Erdoğan’s performance on the world stage resonates with many Turkish voters. This corresponds with Kiniklioglu’s analysis, in which he describes nationalism as an incredibly influential force in Turkish politics. For example, the Turkish government was successful in gaining overwhelming domestic and international support during the investigation into Jamal Khashoggi’s murder, wherein Turkey was instrumental in leading the investigations. As a result, Turkey’s foreign policy has received strong support from all sides of the political spectrum.

Erdoğan’s nationalist appeal increased during the election, amid suggestions that the Hagia Sophia in Istanbul, the former Greek Orthodox cathedral and mosque which is now a museum, should once again become a mosque in response to the U.S. recognition of Israeli sovereignty over the Golan Heights. Furthermore, the AKP government was credited with a strong economic record, and in a bid to retain public support has pledged to increase public expenditure on infrastructure, such as the new Istanbul Airport, and rebalance the country’s current account deficit.

Turkey paid off its IMF debt in 2013, a success that remains a hallmark achievement for the government. Turkey’s tourism industry has boomed, with growth in 2018 reported being 63%, a positive development for an industry tarnished by regional conflicts. Turkey is on target to host 40 million foreign tourists this year, which would make it the sixth most-visited nation in the world. Many Turkish voters and government-supporters are proud of these accomplishments and attribute the country’s economic woes to foreign powers dedicated to weakening Turkey.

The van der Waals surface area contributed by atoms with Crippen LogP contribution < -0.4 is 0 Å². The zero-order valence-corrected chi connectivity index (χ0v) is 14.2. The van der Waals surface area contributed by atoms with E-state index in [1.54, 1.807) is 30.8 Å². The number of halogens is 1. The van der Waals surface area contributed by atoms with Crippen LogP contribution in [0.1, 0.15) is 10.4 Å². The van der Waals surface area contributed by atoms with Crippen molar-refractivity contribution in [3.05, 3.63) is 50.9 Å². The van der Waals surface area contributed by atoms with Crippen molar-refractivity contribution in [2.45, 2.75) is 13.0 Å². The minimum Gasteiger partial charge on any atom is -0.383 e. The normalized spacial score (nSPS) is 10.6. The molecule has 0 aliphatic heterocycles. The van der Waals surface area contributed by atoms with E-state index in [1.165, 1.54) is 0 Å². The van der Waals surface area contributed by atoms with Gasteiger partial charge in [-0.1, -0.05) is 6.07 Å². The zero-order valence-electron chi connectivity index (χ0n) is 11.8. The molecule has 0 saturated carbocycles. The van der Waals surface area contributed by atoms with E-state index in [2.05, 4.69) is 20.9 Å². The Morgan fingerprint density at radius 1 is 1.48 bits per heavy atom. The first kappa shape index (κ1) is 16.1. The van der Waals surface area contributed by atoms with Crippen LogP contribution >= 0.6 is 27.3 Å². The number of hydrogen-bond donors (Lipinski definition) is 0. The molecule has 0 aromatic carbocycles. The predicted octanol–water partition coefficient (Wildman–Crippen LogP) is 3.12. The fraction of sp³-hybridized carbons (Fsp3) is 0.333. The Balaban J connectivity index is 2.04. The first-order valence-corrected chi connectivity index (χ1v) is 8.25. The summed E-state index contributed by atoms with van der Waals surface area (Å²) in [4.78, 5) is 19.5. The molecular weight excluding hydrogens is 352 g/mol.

The local elections of 2019, in which the government achieved a narrow victory won, are indicative of the presence of democracy in Turkey. The claims of Islamisation of Turkey under Erdoğan is misunderstanding the contextual background of Turkey, as Professor Aktar states, “one cannot Islamise a country that is already Muslim.” Islam in Turkey is rooted in the Ottoman tradition of Sunni Islam, an empire that was “multiethnic, multireligious and multicultural.”

Erdoğan’s faith comes from the Sufi strain of Islam, the antithesis of Wahhabi Islam. Many of the tariqas (Sufi groups) are vital political influencers whose support Erdoğan needs to remain in power. The nuances of AKP’s Islamism are often disregarded in naive attempts to conflate Erdoğan and ISIS (Daesh) ideologically. One of Erdoğan’s key political objectives is ensuring Turkey’s national security in a volatile region. While Erdoğan’s nationalist tactics during the election backfired, Turkey’s political future remains unclear. Despite the government’s significant electoral loss in Turkey’s major cities, it obtained a narrowly won mandate to govern until the next round of elections in 2023. 

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Ibrahim Taha
Ibrahim Taha is an Australia-based writer a student of Law and Arts at the University of Sydney.